Fish population booms in Stormy Lake

After being hit from both sides with invasive species, Stormy Lake may finally be on the mend.

Stormy Lake, one of the larger lakes in the Captain Cook State Recreation Area on the north side of the Kenai Peninsula, has been blocked off to public access since 2012. The Alaska Department of Fish and Game began treating the lake with the piscicide rotenone, a fish-killing chemical, to eliminate the invasive northern pike.

During the treatment, another invasive species was found: elodea, a troublesome aquatic plant that had infected multiple lakes across the peninsula.

In 2013, Fish and Game reintroduced arctic char, Dolly Varden, rainbow trout and longnose suckers back into the lake.

They’re now growing very well — some are up to 19 1/2 inches, said Robert Begich, area biologist for Fish and Game.

“The fish restoration of Stormy Lake has been very fast,” Begich said. “We put fish back into the lake, and plus the stream that flows from Stormy Lake into Swanson River, allowing fish in the river to recolonize the lake.”

Approximately 7,000 arctic char fingerlings were reintroduced to Stormy Lake in spring 2013. The fish grew rapidly in the first two years and have moderated since, according to Robert Massengill, a fisheries biologist for Fish and Game based in Soldotna.

The surge in growth may be partially due to a lack of competition for food, Massengill said. The native rainbow trout and juvenile coho salmon populations were low at the time of reintroduction, he said in an email. A rush of scuds — freshwater shrimp — in 2013 also likely served as a good food source for the young char, he said.

“Sometimes following a rotenone treatment to kill invasive fish, the fish carcasses remaining in the lake can provide a short-term fertilizer effect that spurs food production,” Massengill said. “It is possible that happened in Stormy Lake.”

Arctic char typically grow slowly in sparse populations, according to a Fish and Game fish directory. However, the Stormy Lake breed is genetically different than other specimens of the subarctic fish. They tend to be two to three times the size of other species of arctic char, ranging up 8 pounds, Begich said.

“Stormy Lake is a unique fish,” Begich said. “We don’t know the degree of how much genetic separation is among the char in all the lakes, but we know that there’s different forms in all the lakes.”

Begich said rotenone-treated lakes can offer fish a “pristine” start, which could have contributed to the fast recolonization as well. However, the lake is not ready to reopen to public access yet. The removal of the pike also offered an opportunity to juvenile coho salmon — with the predators gone, it’s likely that the population will increase, because the salmon use the lake and the Swanson River drainage as a spawning ground, Begich said.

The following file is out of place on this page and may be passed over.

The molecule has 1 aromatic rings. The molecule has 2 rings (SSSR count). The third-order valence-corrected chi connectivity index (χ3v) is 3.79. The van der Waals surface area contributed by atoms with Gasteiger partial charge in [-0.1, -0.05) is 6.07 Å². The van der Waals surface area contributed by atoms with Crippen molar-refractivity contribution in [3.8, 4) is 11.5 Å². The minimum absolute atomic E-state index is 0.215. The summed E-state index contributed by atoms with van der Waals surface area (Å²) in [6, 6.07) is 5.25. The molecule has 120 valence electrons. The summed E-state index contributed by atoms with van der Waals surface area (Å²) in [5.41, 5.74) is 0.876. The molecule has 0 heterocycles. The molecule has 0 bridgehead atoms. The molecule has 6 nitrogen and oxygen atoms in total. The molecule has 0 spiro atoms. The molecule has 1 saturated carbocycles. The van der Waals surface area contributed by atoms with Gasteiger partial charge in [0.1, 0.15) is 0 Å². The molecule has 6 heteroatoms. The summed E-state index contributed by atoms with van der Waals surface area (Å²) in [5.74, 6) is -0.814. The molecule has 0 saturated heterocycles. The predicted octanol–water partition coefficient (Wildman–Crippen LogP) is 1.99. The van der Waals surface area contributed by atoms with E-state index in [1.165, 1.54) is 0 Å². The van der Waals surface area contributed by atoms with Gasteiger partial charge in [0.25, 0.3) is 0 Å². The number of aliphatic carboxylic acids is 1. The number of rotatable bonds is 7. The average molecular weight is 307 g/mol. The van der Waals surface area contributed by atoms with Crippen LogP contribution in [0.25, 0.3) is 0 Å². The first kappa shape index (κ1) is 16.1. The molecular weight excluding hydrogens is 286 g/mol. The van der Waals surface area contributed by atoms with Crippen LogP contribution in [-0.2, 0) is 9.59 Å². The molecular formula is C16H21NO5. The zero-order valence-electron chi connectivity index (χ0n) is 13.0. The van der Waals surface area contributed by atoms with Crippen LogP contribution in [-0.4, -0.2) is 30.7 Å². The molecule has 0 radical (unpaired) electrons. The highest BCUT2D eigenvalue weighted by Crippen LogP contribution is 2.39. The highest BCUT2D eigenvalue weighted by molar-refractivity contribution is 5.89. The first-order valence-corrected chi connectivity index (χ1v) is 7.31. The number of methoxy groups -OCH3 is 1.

Although the elodea infestation, which was treated with the herbicide fluridone throughout 2013 and 2014, is very likely gone, biologists want to be extra sure there are no plants left before they reopen the boat launch, said Kenai National Wildlife Refuge Supervisory Fish & Wildlife Biologist John Morton.

“For all practical purposes, we do think it’s gone,” Morton said. “But with this much money, we do really want to make sure it’s gone. But we really expect Stormy Lake to be open in the spring for the public.”

Morton said samples had shown no elodea in nearby Daniel’s Lake, but Stormy Lake received treatment later than the other lakes in the area, so they plan to do spot treatments before the winter sets in to maintain the fluridone levels in the lake. Keeping the fluridone levels at a predetermined level — approximately 10 parts per billion, he said — for a long time will ensure that the elodea dies without killing other native plants.

In some ways, it was lucky for the arctic char that Stormy Lake had an elodea invasion, Morton said. Because the lake has been closed, it allowed the fish to grow without the threat of being harvested, which may have contributed to how fast they have grown and repopulated.

“That’s a good story, because those char have grown big even as we’ve been treating it with fluridone,” Morton said. “It’s reassuring to the public because it shows that fluridone doesn’t actually impact the fish.”

Begich said char have grown the largest, but coho salmon, rainbow trout and Dolly Varden have also successfully recolonized the lake. However, Fish and Game still plans to issue an emergency order prohibiting retention for the winter, as they have done for the past three years. Ice fishing is permitted with two closely attended lines, provided only one hook or artificial lure is used on each line.

Meanwhile, biologists will be sampling the lake each week to determine the size of the char when they reach maturity, Begich said. Fall is spawning season for arctic char.

“We want to take it slow, and we want to prohibit the retention for the winter,” Begich said.

Reach Elizabeth Earl at elizabeth.earl@peninsulaclarion.com.

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